One of the most important choices in crafting a contribution policy is determining which measure of funded status is most important to monitor. Financial executives may choose to emphasize “GAAP” (accounting-driven) measures of funded status, particularly in situations where shareholder reporting is a chief focus. Conversely, institutions may choose to focus on the liability, as measured by discount rates. Low interest rates, while detrimental to plans in terms of pension liabilities, do offer sponsors a valuable advantage—the ability to de-risk plans through thoughtful use of debt. By borrowing to fund contributions to their defined benefit plans, sponsors can achieve multiple goals.
The key decisions of the contribution policy lever are:
- Which funded status should be monitored: accounting-based, statutory, or termination?
- How intertwined are the risk profiles of the company’s core operations and pension assets?
- Does borrowing to fund contributions make sense?
The final key lever plan sponsors can employ is proactively managing policies that govern benefit payouts.
Opportunities also exist to optimize benefit liabilities relative to plan costs, including the potential cashing out of small balances or terminated vested participants.
For those plans that are hard frozen, sponsors have also been exploring potential risk transfers, offloading pension risk in its entirety to an external provider.
Risk transfer may be a viable option for plan sponsors to consider, but unfortunately is not often the lowest risk or most cost-effective lever for sponsors.
When exploring such transactions, sponsors must determine their primary objective—e.g., to cut administrative costs, offload a relic of a legacy benefits strategy, or reduce balance sheet risk. In addition, sponsors should be sensitive to potential indirect impacts of a possible risk transfer, such as employee sentiment regarding the transaction, downstream costs associated with the process, and pro forma funded status subsequent to the transfer.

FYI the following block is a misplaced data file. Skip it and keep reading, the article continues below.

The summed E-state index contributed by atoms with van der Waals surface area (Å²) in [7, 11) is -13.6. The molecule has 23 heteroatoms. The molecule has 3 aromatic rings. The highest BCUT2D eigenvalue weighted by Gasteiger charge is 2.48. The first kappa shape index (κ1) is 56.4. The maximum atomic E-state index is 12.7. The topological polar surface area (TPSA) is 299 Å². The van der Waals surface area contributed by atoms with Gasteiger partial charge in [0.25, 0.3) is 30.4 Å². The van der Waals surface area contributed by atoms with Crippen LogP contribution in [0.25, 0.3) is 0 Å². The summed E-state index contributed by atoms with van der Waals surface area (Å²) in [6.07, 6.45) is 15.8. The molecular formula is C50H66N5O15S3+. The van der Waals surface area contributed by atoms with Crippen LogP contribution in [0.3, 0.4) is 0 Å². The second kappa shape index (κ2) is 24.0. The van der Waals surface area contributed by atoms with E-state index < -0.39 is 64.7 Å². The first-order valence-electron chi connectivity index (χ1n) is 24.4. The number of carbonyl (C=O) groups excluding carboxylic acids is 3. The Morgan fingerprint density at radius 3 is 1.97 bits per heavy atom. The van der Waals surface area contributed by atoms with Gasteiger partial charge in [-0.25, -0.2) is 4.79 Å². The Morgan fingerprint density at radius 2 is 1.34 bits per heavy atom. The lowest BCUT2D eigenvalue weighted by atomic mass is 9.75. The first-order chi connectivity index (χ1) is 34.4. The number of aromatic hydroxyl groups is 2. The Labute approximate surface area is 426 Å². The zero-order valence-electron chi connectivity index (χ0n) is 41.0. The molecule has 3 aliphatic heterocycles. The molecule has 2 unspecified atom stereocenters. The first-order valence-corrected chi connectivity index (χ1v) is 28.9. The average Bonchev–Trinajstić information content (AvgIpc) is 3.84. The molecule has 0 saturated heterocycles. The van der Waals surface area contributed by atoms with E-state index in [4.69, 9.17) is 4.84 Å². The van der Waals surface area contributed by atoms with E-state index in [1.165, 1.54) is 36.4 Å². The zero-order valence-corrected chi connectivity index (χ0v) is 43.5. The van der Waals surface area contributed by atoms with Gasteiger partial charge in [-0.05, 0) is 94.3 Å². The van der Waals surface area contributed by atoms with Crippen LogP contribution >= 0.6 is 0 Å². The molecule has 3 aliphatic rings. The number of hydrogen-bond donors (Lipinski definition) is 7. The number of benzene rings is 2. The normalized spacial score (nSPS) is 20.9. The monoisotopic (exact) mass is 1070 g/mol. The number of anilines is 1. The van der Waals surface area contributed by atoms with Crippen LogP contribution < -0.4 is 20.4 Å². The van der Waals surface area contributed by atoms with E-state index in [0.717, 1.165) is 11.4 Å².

The key decision points to the benefit management lever are:
- Have the current goals and compensation priorities of the company changed sufficiently to merit modifications to future benefit accruals or payment forms (such as lump sums)?
- What are the benefits and costs of a risk transfer?
- How would a risk transfer be perceived by plan participants?
Once an enterprise has defined its primary goals, the next step is understanding the sensitivity of a plan to asset returns, liability hedging, contribution policy, and benefit management. Reviewing and quantifying the trade-offs to be made within each lever and among levers allows the development of a balanced, multi-lever approach to enable a greater probability of success in managing pension risk.
1Aggregate funded status and contributions has been estimated by Cambridge Associates based on a compilation of 10-K filings for companies in the S&P 500 Index as of year-end 2016 and year-end 2008, as provided by Bloomberg L.P. These calculations include total pension assets, liabilities, and contributions for a given company, including those for non-US plans and, in some instances, for nonqualified plans sponsored by that company.
Reference source: A Balancing Act – Strategies for Financial Executives in Managing Pension Risk published by Cambridge Associates, LLC in 2017.
This information is not intended as authoritative guidance or tax or legal advice. Each plan has unique requirements, and you should consult your attorney or tax advisor for guidance on your specific situation.
Defined benefit plans may be appropriate for businesses with consistent revenues for long-term funding where owners are older and earn more than the average employee. These types of plans have additional costs and generally involve engagement of an actuarial firm for plan administration.
Securities offered through LPL Financial. member FINRA/SIPC. Investment advice offered through Global Retirement Partners, DBA Oswald Financial. a registered investment advisor and separate entity from LPL Financial.